House Education Appropriations Committee amends funding bill

Tuesday, February 23, 2010 | 9:53 p.m. CST; updated 12:04 a.m. CST, Wednesday, February 24, 2010

JEFFERSON CITY — The House Education Appropriations Committee approved Tuesday the majority of Gov. Jay Nixon's education funding recommendations with few alterations.

The committee did not discuss the school funding formula or Nixon's in-state tuition freeze agreement; instead they focused on primary and secondary education issues. Several amendments were proposed for addition to the bill, and three were discussed in detail.

Regional Professional Development Centers

Education Appropriations Chair Mike Thomson, R-Maryville, sponsored an amendment reducing the amount of Regional Professional Development Centers from 11 to nine. The centers provide services for teachers, administrators and school districts. The two centers that would be affected are in Joplin and St. Joseph.

Thomson said his amendment did not favor any particular center but would support and improve the original nine programs.

"It's simply the fact that they watered down the funding," Thomson said.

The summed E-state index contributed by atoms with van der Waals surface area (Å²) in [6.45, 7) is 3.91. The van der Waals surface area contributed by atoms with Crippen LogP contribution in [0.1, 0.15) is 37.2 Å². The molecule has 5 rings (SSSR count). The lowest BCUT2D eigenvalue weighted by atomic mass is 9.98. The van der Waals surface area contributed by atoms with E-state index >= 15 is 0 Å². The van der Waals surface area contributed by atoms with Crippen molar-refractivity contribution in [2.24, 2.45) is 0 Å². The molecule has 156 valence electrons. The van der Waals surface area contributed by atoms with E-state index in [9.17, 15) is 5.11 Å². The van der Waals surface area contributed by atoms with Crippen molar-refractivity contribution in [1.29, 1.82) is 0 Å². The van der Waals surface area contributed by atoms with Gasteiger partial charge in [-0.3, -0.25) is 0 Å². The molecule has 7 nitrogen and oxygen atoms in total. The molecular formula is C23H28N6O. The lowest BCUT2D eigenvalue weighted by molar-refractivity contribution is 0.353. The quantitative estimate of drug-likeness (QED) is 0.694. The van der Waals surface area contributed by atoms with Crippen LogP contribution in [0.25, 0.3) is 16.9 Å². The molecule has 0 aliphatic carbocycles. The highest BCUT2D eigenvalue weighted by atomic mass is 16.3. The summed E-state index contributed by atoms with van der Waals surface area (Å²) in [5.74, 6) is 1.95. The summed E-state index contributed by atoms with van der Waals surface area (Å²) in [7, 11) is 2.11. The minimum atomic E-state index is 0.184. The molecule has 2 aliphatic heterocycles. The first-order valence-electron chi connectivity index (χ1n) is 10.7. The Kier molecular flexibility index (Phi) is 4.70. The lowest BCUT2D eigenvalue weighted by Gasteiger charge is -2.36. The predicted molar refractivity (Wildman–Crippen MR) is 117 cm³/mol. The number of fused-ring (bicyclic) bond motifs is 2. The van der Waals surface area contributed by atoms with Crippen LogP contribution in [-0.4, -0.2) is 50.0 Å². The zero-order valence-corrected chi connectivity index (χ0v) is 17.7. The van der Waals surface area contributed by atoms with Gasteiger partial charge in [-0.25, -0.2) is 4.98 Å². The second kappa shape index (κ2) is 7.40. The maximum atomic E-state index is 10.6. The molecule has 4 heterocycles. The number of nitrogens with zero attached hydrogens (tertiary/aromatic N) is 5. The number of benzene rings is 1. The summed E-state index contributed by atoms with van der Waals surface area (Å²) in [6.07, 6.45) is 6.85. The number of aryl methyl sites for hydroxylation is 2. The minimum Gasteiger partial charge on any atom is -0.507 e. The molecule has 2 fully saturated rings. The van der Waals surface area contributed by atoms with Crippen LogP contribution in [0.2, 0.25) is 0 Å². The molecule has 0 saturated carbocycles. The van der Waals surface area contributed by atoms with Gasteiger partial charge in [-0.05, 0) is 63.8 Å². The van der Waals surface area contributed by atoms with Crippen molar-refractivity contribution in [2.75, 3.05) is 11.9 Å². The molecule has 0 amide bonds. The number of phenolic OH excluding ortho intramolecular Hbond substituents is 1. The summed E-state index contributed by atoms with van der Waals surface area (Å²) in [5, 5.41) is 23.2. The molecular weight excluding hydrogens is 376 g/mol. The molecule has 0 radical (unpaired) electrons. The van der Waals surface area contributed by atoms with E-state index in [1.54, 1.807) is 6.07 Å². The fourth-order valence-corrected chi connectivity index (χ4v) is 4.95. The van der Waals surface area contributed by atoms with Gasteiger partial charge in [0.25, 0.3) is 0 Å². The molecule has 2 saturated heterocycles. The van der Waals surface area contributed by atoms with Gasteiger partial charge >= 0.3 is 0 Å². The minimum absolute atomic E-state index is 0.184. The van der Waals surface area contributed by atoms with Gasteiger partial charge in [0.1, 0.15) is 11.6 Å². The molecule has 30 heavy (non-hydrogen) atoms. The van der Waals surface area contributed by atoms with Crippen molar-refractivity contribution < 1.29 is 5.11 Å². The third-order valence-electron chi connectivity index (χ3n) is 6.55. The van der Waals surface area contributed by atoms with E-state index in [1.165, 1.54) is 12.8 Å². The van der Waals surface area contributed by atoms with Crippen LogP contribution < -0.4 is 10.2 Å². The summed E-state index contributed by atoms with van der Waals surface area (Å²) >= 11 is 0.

Rep. Martin Rucker, D-St. Joseph, whose district includes a center, said he could not support the amendment.

"We're just trying to get up to par with everyone else in Missouri," Rucker said. "We're just trying to get our piece of the pie like everyone else."

The amendment passed and was added to the bill.

Early childhood development programs

Another amendment, sponsored by Rucker, would transfer $500,000 from a state-level competitive grant program to early childhood development programs at Lincoln University. Rucker said the funds would be a one-time deal to upgrade the program's facilities.

Rep. Kevin Wilson, R-Neosho, said he did not agree with taking funds from the competitive grant program to give directly to a school.

"We're basically awarding $500,000, and we're going out of the basic nature of the program," Wilson said.

Despite Wilson's protests, the committee passed this amendment and added it to the bill.

Career Ladder and Parents as Teachers programs

The committee voted against allocating money from the Career Ladder program into the Parents as Teachers program.

Most representatives were torn between the two programs but said fully funding both would not be possible.

"I feel like criticizing either of these programs would be like criticizing Santa Claus or the Easter Bunny," said Rep. Steve Hodges, D-East Prairie.

Although the Education Appropriations Committee has made the final decision on its bill, the Budget Committee determines the final version of the education appropriation to presented to the House.

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